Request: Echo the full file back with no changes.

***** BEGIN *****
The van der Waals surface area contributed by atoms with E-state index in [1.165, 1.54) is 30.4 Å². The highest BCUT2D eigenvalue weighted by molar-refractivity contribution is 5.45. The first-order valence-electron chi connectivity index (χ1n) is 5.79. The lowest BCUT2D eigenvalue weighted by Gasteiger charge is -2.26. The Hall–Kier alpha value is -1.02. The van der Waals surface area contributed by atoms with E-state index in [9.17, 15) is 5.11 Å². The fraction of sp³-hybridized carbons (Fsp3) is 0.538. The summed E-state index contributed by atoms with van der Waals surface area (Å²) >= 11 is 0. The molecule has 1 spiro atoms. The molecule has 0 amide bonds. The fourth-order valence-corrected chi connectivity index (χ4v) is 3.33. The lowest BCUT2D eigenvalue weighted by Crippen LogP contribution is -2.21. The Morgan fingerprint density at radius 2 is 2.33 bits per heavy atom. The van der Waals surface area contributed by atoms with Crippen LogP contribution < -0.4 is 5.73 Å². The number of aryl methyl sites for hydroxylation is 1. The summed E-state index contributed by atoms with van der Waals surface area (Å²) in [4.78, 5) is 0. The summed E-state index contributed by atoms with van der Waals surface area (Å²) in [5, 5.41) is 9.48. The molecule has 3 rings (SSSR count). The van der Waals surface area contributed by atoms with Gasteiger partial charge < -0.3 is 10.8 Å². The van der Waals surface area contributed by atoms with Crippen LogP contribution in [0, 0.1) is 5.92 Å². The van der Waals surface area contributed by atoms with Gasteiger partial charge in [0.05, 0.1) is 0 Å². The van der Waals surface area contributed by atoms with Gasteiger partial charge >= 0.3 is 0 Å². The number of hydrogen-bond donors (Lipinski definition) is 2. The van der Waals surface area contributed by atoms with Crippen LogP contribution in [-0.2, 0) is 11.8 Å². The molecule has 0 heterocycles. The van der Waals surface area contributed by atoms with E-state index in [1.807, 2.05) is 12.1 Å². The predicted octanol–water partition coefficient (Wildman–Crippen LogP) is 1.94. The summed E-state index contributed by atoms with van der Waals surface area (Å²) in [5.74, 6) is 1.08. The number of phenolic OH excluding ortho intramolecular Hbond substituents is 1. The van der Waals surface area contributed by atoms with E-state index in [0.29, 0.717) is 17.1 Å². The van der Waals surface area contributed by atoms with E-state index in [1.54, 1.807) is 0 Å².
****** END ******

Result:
The van der Waals surface area contributed by atoms with E-state index in [1.165, 1.54) is 30.4 Å². The highest BCUT2D eigenvalue weighted by molar-refractivity contribution is 5.45. The first-order valence-electron chi connectivity index (χ1n) is 5.79. The lowest BCUT2D eigenvalue weighted by Gasteiger charge is -2.26. The Hall–Kier alpha value is -1.02. The van der Waals surface area contributed by atoms with E-state index in [9.17, 15) is 5.11 Å². The fraction of sp³-hybridized carbons (Fsp3) is 0.538. The summed E-state index contributed by atoms with van der Waals surface area (Å²) >= 11 is 0. The molecule has 1 spiro atoms. The molecule has 0 amide bonds. The fourth-order valence-corrected chi connectivity index (χ4v) is 3.33. The lowest BCUT2D eigenvalue weighted by Crippen LogP contribution is -2.21. The Morgan fingerprint density at radius 2 is 2.33 bits per heavy atom. The van der Waals surface area contributed by atoms with Crippen LogP contribution < -0.4 is 5.73 Å². The number of aryl methyl sites for hydroxylation is 1. The summed E-state index contributed by atoms with van der Waals surface area (Å²) in [4.78, 5) is 0. The summed E-state index contributed by atoms with van der Waals surface area (Å²) in [5, 5.41) is 9.48. The molecule has 3 rings (SSSR count). The van der Waals surface area contributed by atoms with Gasteiger partial charge < -0.3 is 10.8 Å². The van der Waals surface area contributed by atoms with Crippen LogP contribution in [0, 0.1) is 5.92 Å². The van der Waals surface area contributed by atoms with Gasteiger partial charge in [0.05, 0.1) is 0 Å². The van der Waals surface area contributed by atoms with Gasteiger partial charge >= 0.3 is 0 Å². The number of hydrogen-bond donors (Lipinski definition) is 2. The van der Waals surface area contributed by atoms with Crippen LogP contribution in [-0.2, 0) is 11.8 Å². The molecule has 0 heterocycles. The van der Waals surface area contributed by atoms with E-state index in [1.807, 2.05) is 12.1 Å². The predicted octanol–water partition coefficient (Wildman–Crippen LogP) is 1.94. The summed E-state index contributed by atoms with van der Waals surface area (Å²) in [5.74, 6) is 1.08. The number of phenolic OH excluding ortho intramolecular Hbond substituents is 1. The van der Waals surface area contributed by atoms with E-state index in [0.29, 0.717) is 17.1 Å². The van der Waals surface area contributed by atoms with E-state index in [1.54, 1.807) is 0 Å².